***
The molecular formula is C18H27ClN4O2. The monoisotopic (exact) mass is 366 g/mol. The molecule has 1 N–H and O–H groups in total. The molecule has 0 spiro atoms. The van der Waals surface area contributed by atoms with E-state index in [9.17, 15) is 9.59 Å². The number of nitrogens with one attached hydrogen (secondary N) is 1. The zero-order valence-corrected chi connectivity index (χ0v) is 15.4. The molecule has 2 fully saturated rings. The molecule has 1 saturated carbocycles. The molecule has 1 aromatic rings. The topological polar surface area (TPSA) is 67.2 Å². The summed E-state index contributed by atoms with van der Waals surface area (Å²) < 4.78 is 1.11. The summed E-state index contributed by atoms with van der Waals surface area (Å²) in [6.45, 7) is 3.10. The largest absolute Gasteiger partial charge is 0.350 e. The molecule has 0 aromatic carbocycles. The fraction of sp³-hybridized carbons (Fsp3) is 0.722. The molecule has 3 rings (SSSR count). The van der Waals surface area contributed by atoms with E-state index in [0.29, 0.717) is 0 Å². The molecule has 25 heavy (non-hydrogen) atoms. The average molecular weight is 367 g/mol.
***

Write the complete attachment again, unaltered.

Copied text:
The molecular formula is C18H27ClN4O2. The monoisotopic (exact) mass is 366 g/mol. The molecule has 1 N–H and O–H groups in total. The molecule has 0 spiro atoms. The van der Waals surface area contributed by atoms with E-state index in [9.17, 15) is 9.59 Å². The number of nitrogens with one attached hydrogen (secondary N) is 1. The zero-order valence-corrected chi connectivity index (χ0v) is 15.4. The molecule has 2 fully saturated rings. The molecule has 1 saturated carbocycles. The molecule has 1 aromatic rings. The topological polar surface area (TPSA) is 67.2 Å². The summed E-state index contributed by atoms with van der Waals surface area (Å²) < 4.78 is 1.11. The summed E-state index contributed by atoms with van der Waals surface area (Å²) in [6.45, 7) is 3.10. The largest absolute Gasteiger partial charge is 0.350 e. The molecule has 0 aromatic carbocycles. The fraction of sp³-hybridized carbons (Fsp3) is 0.722. The molecule has 3 rings (SSSR count). The van der Waals surface area contributed by atoms with E-state index in [0.29, 0.717) is 0 Å². The molecule has 25 heavy (non-hydrogen) atoms. The average molecular weight is 367 g/mol.